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PostPosted: Mon Oct 27, 2003 10:22 am 
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I tried our local fish store and they said this.

"We don't stock chemical testing kits because the sodium thiosulfate works every time. Everyone who is serious about their fish knows what the entire range of chlorine is in our tapwater and they just drop in enough ST to account for it - case closed."

There is a "siphon" type of brass hose attachment that allows you to inject any liquid into your hose stream. It would just be a case of determining how to mix the ST in a container to suck it into the hose for watering. That's a Jim Dandy idea!!

Now, where's my Siphonex?

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PostPosted: Mon Oct 27, 2003 1:30 pm 
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Location: Rowlett TX
Oh please - don't you love the know it alls who can't simply say "sorry, we don't carry them but a little ST will do" without adding a dig... I guess you are not a serious aquarist, now go sit in the corner and rethink your evil ways. :roll: BTW - genius boy is wrong, chlorine levels in the tap vary daily depending on what's going on in the water supply, the part he got right is that Sodium Thiosulfate is pretty idiot proof (ie, I have used it successfully thus you can't miss).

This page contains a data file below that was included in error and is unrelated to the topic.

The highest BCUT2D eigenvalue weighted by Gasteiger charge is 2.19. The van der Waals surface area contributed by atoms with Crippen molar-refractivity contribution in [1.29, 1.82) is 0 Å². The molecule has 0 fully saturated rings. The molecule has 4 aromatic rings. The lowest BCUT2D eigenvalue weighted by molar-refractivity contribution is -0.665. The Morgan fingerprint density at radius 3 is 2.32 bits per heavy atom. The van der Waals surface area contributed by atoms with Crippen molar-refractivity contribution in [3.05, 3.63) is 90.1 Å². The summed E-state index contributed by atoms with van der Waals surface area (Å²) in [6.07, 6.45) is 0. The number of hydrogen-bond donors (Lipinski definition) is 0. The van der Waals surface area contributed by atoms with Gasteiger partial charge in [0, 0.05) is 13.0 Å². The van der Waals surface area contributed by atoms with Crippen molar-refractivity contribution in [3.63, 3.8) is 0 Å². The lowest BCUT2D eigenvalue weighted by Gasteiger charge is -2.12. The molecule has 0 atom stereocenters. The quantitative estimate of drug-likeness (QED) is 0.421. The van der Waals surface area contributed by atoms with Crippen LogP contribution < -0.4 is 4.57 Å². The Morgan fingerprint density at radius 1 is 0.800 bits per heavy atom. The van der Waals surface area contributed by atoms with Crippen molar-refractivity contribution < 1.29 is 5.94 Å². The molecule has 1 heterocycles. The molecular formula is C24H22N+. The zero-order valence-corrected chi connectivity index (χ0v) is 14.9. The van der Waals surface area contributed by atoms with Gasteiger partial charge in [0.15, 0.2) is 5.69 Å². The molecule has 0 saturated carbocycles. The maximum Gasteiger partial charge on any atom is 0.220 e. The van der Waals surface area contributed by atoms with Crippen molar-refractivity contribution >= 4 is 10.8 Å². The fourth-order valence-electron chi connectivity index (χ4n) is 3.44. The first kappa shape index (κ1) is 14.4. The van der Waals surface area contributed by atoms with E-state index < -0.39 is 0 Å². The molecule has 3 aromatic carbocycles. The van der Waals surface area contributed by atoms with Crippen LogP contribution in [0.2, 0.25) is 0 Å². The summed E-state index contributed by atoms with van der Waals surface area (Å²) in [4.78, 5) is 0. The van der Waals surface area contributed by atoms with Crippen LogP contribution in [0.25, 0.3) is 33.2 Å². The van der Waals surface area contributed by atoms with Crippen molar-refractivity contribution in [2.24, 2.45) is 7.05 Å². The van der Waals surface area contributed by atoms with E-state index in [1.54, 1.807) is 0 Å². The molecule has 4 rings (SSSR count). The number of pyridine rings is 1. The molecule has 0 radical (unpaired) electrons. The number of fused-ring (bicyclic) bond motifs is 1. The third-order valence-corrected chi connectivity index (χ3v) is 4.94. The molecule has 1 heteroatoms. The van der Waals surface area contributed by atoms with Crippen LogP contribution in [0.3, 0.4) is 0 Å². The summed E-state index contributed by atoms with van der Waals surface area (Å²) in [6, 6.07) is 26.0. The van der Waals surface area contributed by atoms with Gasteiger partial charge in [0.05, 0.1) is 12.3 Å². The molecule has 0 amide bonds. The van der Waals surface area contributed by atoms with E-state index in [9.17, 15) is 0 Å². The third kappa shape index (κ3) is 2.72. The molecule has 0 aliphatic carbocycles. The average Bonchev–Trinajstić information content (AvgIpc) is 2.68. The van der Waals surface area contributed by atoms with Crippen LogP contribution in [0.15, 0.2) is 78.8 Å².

Oh well, here's a test kit on Ebay that looks good: http://cgi.ebay.com/ws/eBayISAPI.dll?Vi ... gory=20684

The good news is that a drop of ST will do gallons of water and the sprinkler actually removes some chlorine (aerating water removes it fast)... My guess is that if you can setup a ST drip you will get the job done - no need for precision here.

Cheap too! You can make a gallon of concentrate by using 4 dry ounces of ST and then 1 drop of concentrate per gallon of tap water so if you get a bucket here: http://www.chemistrystore.com/sodium_thiosulfate.htm
for $4 whole dollars for two pounds it'll make 8 gallons of concentrate which will dechlorinate Texas for a month. Not sure how many drops are in a gallon but I'm guessing one gallon of concentrate would make my pool dechlorinated in about 5 minutes.